Mumbai Indians vs. Rajasthan Royals, IPL 7: Video Highlights, Scorecard, Report

Mark PattersonUK Staff WriterMay 25, 2014

CHITTAGONG, BANGLADESH - MARCH 29:  Corey Anderson of New Zealand bats during the ICC World Twenty20 Bangladesh 2014 Group 1 match between New Zealand and the Netherlands at Zahur Ahmed Chowdhury Stadium on March 29, 2014 in Chittagong, Bangladesh.  (Photo by Gareth Copley/Getty Images)
Gareth Copley/Getty Images

Mumbai Indians stunned Rajasthan Royals in an IPL game for the ages—winning a place in the play-offs at Rajasthan's expense after chasing 190 in 14.4 overs.

The teams were playing for the final spot in next week's play-offs, although the Royals went in with a superior net run rate, which meant that only a mountainous win would suffice for Mumbai.

When Rajasthan posted 189-4 in their 20 overs, it meant Mumbai were thought to need to win in 14.3 overs.

The Indians attacked gamely, but with wickets falling at regular intervals as they gave chase, it looked as if they would run out of steam. 

They did not—not even when, at 189-5 from 14.3 overs, the game was tied. A boundary, it was calculated, would still be enough to improve their run rate. Aditya Tare obliged with a six from his first delivery.

It would have been dismissed as too fanciful had it been scripted, but the upshot was simple—Mumbai meet Chennai Super Kings in next week's eliminator.

Rajasthan Royals Innings
BATSMENRUNSBALLSSR4S6S
Shane Watsonc Kieron Pollard b Harbhajan Singh81844.4410
Sanju Samsonc Harbhajan Singh b Shreyas Gopal7447157.4473
Karun Nairc Lendl Simmons b Jasprit Bumrah5027185.1872
Brad HodgeNOT OUT2916181.2521
James Faulknerc Corey Anderson b Kieron Pollard2312191.6603
Kevon CooperNOT OUT000.0000
EXTRAS (w 3, lb 2)5
TOTAL (4 wickets; 20 overs)189
BOWLERORWECONDOTS
Corey Anderson21407.006
Jasprit Bumrah43017.5011
Pragyan Ojha43107.7510
Harbhajan Singh443110.757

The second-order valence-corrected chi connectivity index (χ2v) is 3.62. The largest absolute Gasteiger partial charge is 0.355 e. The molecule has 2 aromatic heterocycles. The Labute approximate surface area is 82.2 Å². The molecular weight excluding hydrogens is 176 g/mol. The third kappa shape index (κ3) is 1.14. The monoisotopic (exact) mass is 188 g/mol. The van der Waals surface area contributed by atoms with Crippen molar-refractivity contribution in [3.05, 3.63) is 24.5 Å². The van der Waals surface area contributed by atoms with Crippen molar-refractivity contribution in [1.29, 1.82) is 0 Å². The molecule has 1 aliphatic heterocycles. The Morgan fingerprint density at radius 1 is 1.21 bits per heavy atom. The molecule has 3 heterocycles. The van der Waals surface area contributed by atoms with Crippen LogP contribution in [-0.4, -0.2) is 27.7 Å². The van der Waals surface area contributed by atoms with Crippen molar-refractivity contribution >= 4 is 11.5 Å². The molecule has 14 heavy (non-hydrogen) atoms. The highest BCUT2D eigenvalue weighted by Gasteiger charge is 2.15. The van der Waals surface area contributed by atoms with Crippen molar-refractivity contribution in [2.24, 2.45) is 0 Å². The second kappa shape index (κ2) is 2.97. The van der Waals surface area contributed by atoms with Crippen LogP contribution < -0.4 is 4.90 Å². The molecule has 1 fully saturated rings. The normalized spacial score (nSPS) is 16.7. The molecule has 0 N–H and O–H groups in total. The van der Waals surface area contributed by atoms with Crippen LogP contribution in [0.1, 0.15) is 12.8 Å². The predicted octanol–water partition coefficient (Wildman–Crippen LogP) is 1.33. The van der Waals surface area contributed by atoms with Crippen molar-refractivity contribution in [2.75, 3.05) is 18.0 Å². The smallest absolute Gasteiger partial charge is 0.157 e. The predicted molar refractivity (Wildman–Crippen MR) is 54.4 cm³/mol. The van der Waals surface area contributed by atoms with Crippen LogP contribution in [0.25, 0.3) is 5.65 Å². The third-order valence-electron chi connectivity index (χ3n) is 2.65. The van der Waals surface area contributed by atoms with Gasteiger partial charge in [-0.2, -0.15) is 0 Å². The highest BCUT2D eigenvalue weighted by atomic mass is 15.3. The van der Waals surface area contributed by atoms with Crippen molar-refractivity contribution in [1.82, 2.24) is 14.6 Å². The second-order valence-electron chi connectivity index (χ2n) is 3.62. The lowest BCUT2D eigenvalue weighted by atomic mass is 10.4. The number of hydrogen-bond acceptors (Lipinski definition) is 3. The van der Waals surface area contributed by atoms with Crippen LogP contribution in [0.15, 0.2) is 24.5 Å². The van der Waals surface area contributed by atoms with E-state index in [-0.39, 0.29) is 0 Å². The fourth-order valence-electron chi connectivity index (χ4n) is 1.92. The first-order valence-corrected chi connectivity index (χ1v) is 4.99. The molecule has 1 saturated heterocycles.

Shreyas Gopal336112.003
Kieron Pollard333111.003
IPL Official

Rajasthan switched their batting order around for the final game, with opener Ajinkya Rahane shunted down so far that he ended up not batting.

A pedestrian start, in which the Royals limped to 59-1 by the midpoint of their innings, looked to have opened the game up. 

Kieron Pollard took a fine catch to remove Shane Watson as Mumbai exerted control.

Rajasthan hit back, however, with Sanju Samson exploding into life as Karun Nair crashed a 27-ball half-century.

They both fell in quick succession, Samson exiting for 74—but the momentum did not dissipate.

Instead, Australian duo Brad Hodge and James Faulkner went out guns blazing, adding 49 runs in 24 balls together.

If the Royals had thrown down the gauntlet, the Indians accepted the challenge and played without inhibition.

Mumbai Indians Innings
BATSMENRUNSBALLSSR4S6S
Lendl Simmonsc James Faulkner b Dhawal Kulkarni128150.0030
Michael Husseyb Kevon Cooper2211200.0012
Corey AndersonNOT OUT9544215.9096
Kieron Pollardc Brad Hodge b Kevon Cooper73233.3301
Rohit Sharmac Karun Nair b Dhawal Kulkarni1611145.4511
Ambati Rayudurun out (Karun Nair)3010300.0051
Aditya TareNOT OUT61600.0001
EXTRAS (w 4, lb 3)7
TOTAL (5 wickets; 14.4 overs)195
BOWLERORWECONDOTS
James Faulkner3.454014.724
Dhawal Kulkarni342214.007
Shane Watson233016.502
Kevon Cooper43829.507
Pravin Tambe225012.502
IPL Official

Lendl Simmons, fresh off a century, mustered just 12, while Mike Hussey fired an 11-ball 22 before joining him in the pavilion.

When the dangerous Pollard came and went for seven runs, it seemed as if Rajasthan had control, despite the run rate.

Corey Anderson had other ideas. His big-money entrance to the IPL this year had seen few successes, but he saved the best for when it was needed, launching every Rajasthan bowler to all parts. At one stage, Kevon Cooper was the only man to boast an economy rate under 13 runs an over.

Such was the impetus the Indians had, as Ambati Rayudu and Anderson fired, that victory looked inevitable—but nonetheless, as the target for qualification slipped to 20 from eight balls, Rajasthan still had every chance.

The equation became nine from three balls, with Faulkner thrown the ball.

A single from the first ball put Rayudu on strike—and when he dispatched a full toss for six over fine leg they gave themselves every chance.

In the game within a game, it came down to the final ball, and Rayadu could not make a clear contact, run out chasing two runs.

The celebrations began, but the calculators had one last twist—a boundary from the next ball could still see Mumbai through.

Minutes of remonstrations and working out followed. Had Faulkner not been sporting, he could have simply bowled a wide, which would have sealed the game.

Instead, his full toss was picked off by Tare for a maximum, and the impossible was achieved.